Tech Hub Branching Out
As reported by the Financial Times on 12 September, technology start-up support provider Tech Hub will soon expand its UK presence beyond London, with a new hub being set up in Manchester. Until now, the company’s only operation outside the capital has been in Riga, Latvia. Tech Hub provides a shared workspace for tech start-ups as well as organising educational and networking events and prides itself on being instrumental in developing the strong community of new and fresh tech companies in the capital.
Such companies are more often than not very small in scale and often can’t afford to rent an actual office and set up a proper working environment. Even so, many innovative concepts and ideas are developed via skype and similar communication channels, or face-to-face in basements, garages, etc. Some of these ideas see the light of day and become successful products, but many more struggle because of the lack of communication and organisation and eventually end up being abandoned. Open work spaces, such as those provided by Tech Hub, provide an elegant solution to the problem, allowing small start-ups more easily to explore and develop their ideas. In addition, the fact that these spaces are typically shared by developers from different teams simultaneously nourishes an all-important creative environment.
!m(/uploads/story/444/thumbs/pic1_inline.png)It can be supposed that Tech Hub’s decision to move beyond London will have a positive impact on the UK’s wider tech industry, facilitating more tech-inspired people to have a better chance of realising their visions.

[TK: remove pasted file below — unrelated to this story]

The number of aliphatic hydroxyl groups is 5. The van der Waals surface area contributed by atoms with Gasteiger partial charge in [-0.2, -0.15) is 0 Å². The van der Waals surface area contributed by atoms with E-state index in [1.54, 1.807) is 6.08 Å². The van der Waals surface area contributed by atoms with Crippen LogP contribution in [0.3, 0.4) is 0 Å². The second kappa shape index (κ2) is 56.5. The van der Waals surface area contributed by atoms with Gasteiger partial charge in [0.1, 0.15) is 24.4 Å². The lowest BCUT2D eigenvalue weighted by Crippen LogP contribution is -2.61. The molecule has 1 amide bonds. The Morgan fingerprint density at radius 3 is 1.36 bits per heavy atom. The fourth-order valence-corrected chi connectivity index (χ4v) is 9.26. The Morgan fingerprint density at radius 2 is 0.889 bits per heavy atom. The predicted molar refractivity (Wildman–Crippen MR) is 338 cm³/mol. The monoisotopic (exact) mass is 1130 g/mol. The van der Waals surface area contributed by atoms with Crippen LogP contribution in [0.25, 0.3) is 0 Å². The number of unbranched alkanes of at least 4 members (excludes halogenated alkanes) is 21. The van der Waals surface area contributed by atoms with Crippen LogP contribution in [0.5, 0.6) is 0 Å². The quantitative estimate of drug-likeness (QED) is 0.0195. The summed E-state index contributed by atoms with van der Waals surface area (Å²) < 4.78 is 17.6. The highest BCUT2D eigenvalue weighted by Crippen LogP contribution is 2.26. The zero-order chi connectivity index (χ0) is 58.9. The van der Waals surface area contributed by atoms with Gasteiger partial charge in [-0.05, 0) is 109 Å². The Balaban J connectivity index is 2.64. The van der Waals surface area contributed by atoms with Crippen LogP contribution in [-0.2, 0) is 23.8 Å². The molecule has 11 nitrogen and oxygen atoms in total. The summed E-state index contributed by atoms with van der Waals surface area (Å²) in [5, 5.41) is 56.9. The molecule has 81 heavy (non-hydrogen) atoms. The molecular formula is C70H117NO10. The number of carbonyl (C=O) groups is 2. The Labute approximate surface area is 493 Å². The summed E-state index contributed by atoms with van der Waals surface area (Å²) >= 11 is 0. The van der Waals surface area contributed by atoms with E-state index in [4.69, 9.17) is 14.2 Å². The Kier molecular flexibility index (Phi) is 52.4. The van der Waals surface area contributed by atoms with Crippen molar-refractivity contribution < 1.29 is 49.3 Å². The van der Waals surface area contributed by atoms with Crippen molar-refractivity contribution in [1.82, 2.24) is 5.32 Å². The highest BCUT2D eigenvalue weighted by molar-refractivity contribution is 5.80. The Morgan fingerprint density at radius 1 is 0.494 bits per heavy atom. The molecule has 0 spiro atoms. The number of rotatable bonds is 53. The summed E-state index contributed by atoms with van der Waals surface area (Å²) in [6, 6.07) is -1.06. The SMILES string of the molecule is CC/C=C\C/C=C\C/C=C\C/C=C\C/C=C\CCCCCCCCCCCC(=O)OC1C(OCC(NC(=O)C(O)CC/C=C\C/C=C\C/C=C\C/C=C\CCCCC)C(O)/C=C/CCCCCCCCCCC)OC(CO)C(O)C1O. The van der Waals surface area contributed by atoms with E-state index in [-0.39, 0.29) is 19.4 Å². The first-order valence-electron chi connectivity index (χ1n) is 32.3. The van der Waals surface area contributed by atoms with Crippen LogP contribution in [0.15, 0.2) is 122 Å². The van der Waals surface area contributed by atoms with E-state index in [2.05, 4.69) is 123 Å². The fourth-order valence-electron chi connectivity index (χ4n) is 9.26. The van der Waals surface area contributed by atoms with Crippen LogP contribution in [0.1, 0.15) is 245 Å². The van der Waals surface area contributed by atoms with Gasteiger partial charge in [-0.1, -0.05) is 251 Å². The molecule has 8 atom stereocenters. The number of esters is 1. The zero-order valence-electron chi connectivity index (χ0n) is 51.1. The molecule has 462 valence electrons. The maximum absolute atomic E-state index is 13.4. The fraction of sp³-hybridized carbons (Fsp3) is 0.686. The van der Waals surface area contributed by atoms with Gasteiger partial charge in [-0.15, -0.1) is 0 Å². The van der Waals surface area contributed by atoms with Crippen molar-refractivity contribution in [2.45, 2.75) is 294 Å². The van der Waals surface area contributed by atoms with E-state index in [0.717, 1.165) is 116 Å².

For the Manchester project, Tech Hub is partnering with property developer Town Center Securities. The plan is to open a work space with 50 permanent desks in a Grade II-listed building in Manchester’s Piccadilly Basin.
Elizabeth Varley, Tech-Hub’s CEO and co-founder, explained that the choice of Manchester was consistent with the company’s policy of bringing together existing communities. According to Varley, Manchester already hosts an emerging tech community and the company aims to accommodate those people by hooking them up with one another. Varley also believes that the Manchester operation won’t dilute the organisation’s efforts in the capital.
But Tech Hub doesn’t intend to stop there. Another four locations are expected to be announced before Christmas. And the brand has already gone international, starting a project in Riga, Latvia. So, it seems that Tech-Hub is bent on expansion but regardless of whether the company’s next project will be on an international or domestic level, the aim is seemingly to be at one with the local environment. Each branch of Tech Hub is to be run by a local entrepreneur well informed about the start-up community in the particular area. The idea is that this will ease the process of bringing the right people together and finding the right approach for every individual case. Whilst this approach suggests a franchising model, CEO Varley is reluctant to use a term that’s been widely associated with the fast food industry. For the tech start-up scene she has a much cooler term. It’s simply a case of “going viral”.
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